Every child is different. You may be able to get away with using the same curriculum with siblings, but when it comes to reading books, their interests will vary greatly. It may be difficult to decide, so learn how to pick the best books for your homeschool – and individual kids.
Books are a fantastic part of our homeschool days. Having books around our home and homeschool area creates an environment that encourages reading in our students.
In a traditional school setting, students are assigned books irrespective of their reading interests. All 30 kids have to read the same book, assigned by a set curriculum.
We make it through school, and some of us excel, and some of us don’t. I can’t help but feel for kids who are all supposed to do the same exact curriculum, reading the same exact books. Students may be visual learners, some have learning disabilities, or some are slower at grasping concepts than others.
We, as homeschoolers, have the freedom to choose what texts we provide our students. We can allow their educational journey to be guided by what we would like them to learn and what they are interested in. We can vary our teaching methods towards different learning styles and create experiences that a traditional school can’t. We can take as many field trips as we would like and we can venture off for some fun outdoor learning.
Our students’ reading journey is no different. Filling your student’s with the knowledge in books will do a world of difference in their ability to stay motivated and to enable a love of reading within them.
The next step is determining what books would actually work to escalate learning in your homeschool. What books are just right for them? “Just-right” books is a term coined by a literary specialist that means a book is a good fit for your child. So, how do we know books are a good fit?
How to Pick the Best Books for Your Homeschool?
Of course, when I first started homeschooling, I didn’t know what books my kids would enjoy. Besides enjoying the books, I need to make sure they were actually learning something. It can get tricky.
There are two tools that I typically use to determine the best books for my homeschool. I use the 5 Finger Rule and the acronym P.I.C.K. The best thing about the 5 Finger Rule and P.I.C.K is that you can teach your kids how to self- evaluate which books are best for them as well.
Using the Five Finger Rule to pick the best book for your homeschool:
The Five Finger Rule determines if your child will be able to comprehend a book and if the book is at the right reading level for them. Note: This method of picking out the best books for your homeschool may need to be done with them a few times before they can start evaluating on their own.
A 1 -5 finger rating is a book just right for your kids. More than five fingers indicate your student may need to hold off on reading the book until a later time.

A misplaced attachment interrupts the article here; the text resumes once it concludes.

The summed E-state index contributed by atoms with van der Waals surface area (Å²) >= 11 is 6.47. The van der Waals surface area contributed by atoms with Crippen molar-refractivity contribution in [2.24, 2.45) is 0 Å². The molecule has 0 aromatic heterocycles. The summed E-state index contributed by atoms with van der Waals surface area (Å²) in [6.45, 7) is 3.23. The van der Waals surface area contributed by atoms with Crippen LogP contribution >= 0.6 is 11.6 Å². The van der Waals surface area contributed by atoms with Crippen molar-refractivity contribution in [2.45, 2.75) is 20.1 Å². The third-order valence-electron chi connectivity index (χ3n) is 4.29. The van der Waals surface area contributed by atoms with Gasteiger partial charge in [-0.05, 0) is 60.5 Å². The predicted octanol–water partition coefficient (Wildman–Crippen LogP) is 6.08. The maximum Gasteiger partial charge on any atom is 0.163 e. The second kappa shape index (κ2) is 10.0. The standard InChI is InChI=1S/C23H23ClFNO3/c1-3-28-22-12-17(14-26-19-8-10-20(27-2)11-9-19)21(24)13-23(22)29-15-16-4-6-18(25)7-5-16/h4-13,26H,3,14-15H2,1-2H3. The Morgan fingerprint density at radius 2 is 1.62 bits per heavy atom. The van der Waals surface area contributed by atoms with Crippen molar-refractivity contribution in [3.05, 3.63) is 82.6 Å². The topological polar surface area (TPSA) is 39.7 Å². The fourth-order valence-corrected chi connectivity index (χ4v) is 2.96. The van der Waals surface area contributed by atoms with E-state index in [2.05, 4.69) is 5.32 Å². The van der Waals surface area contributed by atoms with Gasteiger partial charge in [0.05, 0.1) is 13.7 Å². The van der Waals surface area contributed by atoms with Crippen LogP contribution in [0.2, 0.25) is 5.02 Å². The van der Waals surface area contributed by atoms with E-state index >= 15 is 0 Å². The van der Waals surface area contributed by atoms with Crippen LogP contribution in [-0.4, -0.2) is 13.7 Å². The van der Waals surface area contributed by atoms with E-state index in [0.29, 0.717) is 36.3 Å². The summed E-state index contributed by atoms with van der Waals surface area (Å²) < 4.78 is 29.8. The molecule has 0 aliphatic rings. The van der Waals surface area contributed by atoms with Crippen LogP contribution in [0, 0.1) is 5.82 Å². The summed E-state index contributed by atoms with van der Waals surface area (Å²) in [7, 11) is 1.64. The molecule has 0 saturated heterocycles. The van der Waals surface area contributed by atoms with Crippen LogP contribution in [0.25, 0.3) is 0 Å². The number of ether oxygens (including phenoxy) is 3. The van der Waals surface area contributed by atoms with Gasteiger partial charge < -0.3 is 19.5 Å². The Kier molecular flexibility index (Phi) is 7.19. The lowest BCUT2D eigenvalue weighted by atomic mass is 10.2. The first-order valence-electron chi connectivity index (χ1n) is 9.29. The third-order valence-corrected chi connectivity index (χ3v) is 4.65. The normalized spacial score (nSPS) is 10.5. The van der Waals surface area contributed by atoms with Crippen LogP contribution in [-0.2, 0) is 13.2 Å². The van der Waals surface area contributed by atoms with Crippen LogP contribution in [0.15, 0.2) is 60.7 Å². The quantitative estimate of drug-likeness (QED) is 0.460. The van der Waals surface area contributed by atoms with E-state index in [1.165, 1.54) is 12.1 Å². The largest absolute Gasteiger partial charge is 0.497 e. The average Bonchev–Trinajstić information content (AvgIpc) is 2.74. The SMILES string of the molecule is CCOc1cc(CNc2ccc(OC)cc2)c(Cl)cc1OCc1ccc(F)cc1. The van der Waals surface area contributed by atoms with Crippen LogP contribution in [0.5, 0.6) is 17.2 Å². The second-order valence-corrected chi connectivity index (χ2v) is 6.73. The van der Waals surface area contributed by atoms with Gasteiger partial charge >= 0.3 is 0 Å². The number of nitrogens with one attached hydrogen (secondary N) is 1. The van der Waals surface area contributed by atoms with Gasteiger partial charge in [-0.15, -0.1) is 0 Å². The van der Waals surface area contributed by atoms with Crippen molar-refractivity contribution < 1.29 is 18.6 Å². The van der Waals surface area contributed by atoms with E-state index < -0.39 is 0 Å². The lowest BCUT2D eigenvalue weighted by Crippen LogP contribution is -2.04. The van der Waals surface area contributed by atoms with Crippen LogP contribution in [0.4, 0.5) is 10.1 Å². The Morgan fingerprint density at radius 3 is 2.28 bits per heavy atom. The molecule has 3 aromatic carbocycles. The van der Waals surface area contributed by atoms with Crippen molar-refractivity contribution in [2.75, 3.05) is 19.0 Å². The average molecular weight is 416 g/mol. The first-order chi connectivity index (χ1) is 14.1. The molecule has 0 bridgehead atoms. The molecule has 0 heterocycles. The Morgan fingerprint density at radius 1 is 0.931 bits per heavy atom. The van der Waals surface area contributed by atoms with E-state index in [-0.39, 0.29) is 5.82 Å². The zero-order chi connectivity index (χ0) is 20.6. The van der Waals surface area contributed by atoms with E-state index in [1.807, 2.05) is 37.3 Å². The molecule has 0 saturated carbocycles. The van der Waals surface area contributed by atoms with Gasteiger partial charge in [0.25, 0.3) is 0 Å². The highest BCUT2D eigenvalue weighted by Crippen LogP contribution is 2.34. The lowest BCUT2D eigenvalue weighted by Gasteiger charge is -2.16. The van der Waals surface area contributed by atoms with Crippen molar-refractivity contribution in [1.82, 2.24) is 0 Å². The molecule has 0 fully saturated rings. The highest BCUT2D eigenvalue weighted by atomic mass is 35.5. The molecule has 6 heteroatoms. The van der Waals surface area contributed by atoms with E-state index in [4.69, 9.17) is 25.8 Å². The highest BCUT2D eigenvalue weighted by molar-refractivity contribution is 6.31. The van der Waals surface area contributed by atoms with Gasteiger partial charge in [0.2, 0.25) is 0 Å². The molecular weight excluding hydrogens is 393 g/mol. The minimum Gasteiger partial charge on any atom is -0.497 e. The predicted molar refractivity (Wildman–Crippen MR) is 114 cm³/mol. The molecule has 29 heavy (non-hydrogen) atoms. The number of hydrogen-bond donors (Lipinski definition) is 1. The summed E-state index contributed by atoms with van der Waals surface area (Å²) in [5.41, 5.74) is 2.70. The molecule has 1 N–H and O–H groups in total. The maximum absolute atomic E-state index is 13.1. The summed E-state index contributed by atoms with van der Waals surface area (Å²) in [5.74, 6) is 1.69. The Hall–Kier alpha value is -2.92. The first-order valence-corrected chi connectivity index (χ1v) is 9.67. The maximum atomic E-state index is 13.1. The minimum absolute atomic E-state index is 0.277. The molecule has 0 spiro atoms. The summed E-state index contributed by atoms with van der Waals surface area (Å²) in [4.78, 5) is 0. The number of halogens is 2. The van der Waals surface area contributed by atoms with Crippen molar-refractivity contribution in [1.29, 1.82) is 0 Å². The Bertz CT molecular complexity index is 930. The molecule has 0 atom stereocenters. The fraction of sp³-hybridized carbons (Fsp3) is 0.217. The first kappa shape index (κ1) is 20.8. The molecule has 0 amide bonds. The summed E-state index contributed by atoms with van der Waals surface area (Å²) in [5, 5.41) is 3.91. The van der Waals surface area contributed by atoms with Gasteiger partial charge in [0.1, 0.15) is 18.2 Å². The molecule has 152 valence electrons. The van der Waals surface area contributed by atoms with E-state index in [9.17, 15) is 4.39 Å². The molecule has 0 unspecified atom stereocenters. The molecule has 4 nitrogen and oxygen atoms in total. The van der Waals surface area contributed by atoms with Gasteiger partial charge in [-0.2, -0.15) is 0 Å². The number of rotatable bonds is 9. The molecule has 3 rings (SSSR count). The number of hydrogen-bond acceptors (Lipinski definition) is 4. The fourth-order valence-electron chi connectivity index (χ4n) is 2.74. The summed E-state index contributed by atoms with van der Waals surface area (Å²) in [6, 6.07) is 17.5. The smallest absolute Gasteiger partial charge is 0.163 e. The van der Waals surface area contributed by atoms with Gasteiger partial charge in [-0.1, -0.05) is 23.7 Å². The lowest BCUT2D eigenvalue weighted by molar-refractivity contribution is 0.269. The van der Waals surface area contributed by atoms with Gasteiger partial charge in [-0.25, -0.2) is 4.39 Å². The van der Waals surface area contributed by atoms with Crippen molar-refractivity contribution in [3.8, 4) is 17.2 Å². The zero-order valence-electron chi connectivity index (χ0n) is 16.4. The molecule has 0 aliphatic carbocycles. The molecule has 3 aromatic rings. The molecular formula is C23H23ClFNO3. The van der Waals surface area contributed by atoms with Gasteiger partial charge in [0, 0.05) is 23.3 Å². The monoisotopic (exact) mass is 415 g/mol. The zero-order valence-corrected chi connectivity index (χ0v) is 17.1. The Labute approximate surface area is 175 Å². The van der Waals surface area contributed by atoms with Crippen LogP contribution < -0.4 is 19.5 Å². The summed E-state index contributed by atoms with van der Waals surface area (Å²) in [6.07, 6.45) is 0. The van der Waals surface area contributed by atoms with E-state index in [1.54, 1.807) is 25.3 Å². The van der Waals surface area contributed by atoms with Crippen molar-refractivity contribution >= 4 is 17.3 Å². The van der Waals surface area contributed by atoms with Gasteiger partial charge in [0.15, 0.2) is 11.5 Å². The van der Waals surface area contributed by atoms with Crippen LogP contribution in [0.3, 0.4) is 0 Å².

0 or 1 = Easy read books, maybe too easy for your child.
2 = This is a good choice and will give your child a reasonable challenge. They may even learn new words.
3 = Your child may need some help, and it may be a challenge, but a good choice.
4 = Your child may find this too difficult to read on their own. You may need to help them read it.
5 = This may be a bit too advanced, try a different book. Anything > 5 means the level is way too high.
Grab this FREE Five Finger Rule Poster by Samantha Ingram for your kids to have handy as your kids use the rules to pick their best book for homeschool.
Using P.I.C.K to find the best books for your homeschool:
The acronym P.I.C.K represents Purpose, Interest, Comprehension, and Know the Words.
P for Purpose: Why do your students need a book? It is beneficial to think here about whether the book is for leisure or will be used as part of their curriculum in your homeschool.
I for Interest: Will this book be something of interest to your student? By interest, I mean, what does your child like? Are there any connections they can make to link a book to a prior interest?
C for Comprehend: Can your child understand the meaning of the book? Is the book on their reading level? Open the book, pick a page, and have your student attempt to read it.
You then can ask questions to check if the student understood what he/she read, remembered what he/she read, or if he/she was able to read most of the words easily. Which leads me to the last letter, K.
K for Know the Words: Your student should be able to decode the word and understand a majority of the words in the text. (Here you can revert back to the 3 Finger Rule)
Here are a few hacks for picking the best books for your homeschool:
- Don’t forget that for kids who genuinely struggle with reading, there is an alternative to help still them enjoy the best books for them. For instance, have you tried using audiobooks with your kids? Learn here how you can use audiobooks in your homeschool.
- Is your child a level 1 -3 reader, yet you hate reading aloud? Here is what you can do when you hate reading aloud in your homeschool.
- Try to make a leisure book list at the planning stage of your homeschool before the year begins. I separate my lists in seasons. For instance, check out these tips for creating your summer reading list.
Choosing the right books for your kids is a starting point to the joys of reading. I hope that one of these methods can be adapted for your family to pick the very best book for your homeschool.
Here are some great resources and articles you might enjoy:
If you are in search of a reading curriculum to help your children improve their skills and comprehension?
Jeannette is a wife, mother and homeschooling mom. She has been mightily, saved by grace and is grateful for God’s sovereignty throughout her life’s journey. She has a Bachelor in English Education and her MBA. Jeannette is bi-lingual and currently lives in the Tongan Islands of the South Pacific. She posts daily freebies for homeschoolers!